Cholesterol and Alzheimer's Disease: The Molecules, the Targets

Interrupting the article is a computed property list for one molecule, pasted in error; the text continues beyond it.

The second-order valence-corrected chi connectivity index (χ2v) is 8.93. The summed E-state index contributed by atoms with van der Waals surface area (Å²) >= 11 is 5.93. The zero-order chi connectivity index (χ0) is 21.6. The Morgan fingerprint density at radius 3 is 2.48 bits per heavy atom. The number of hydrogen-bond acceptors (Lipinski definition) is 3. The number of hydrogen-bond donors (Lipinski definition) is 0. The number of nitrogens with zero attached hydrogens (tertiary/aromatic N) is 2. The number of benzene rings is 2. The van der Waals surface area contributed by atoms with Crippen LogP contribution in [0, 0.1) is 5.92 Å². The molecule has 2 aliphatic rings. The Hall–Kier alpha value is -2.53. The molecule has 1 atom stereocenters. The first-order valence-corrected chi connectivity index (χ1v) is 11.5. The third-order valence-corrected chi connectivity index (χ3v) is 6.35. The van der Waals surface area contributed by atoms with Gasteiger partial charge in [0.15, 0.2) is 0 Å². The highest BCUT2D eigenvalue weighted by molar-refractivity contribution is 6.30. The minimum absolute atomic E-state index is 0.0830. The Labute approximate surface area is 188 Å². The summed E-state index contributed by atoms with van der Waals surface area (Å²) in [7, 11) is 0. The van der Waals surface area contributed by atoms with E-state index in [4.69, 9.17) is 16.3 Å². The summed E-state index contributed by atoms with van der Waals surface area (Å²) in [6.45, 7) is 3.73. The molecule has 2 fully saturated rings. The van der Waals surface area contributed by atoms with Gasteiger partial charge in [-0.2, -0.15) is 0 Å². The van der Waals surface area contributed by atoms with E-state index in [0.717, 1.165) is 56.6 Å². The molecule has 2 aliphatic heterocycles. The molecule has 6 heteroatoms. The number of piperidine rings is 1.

The involvement of alterations in the metabolism of cholesterol in Alzheimer's disease (AD) is nowadays undisputable. The first link was established 15 years ago with the discovery of the allele 4 of the cholesterol transport protein apoE as a risk factor to suffer the late onset forms of the disease. Since then, many other cholesterol-related molecules have been associated to AD. These participate in practically all aspects of cholesterol metabolism including synthesis, degradation, uptake, transport or intracellular distribution. Although in most of the cases we ignore how cholesterol alterations predispose to disease, i.e. because of peripheral (circulatory) or central (brain) defects, several of these molecules are considered potential targets for AD prevention and treatment. Circulatory and brain cholesterol play key roles in the generation of the amyloid peptide in peripheral cells and in neurons as well as in the entry of the peptide from the circulation into the brain and in its excretion from the brain into the circulation. Therefore, the strategy of modulating cholesterol levels appears more than logical. However, the usefulness for the disease of any cholesterol modifying drugs needs to be carefully assessed, as cellular cholesterol is most essential for crucial cell activities and any long-term perturbation of its levels or distribution within cells may lead to most undesirable consequences. Hence, despite many promising aspects cholesterol modulation-based strategies require further investigation, at the basic and applied level.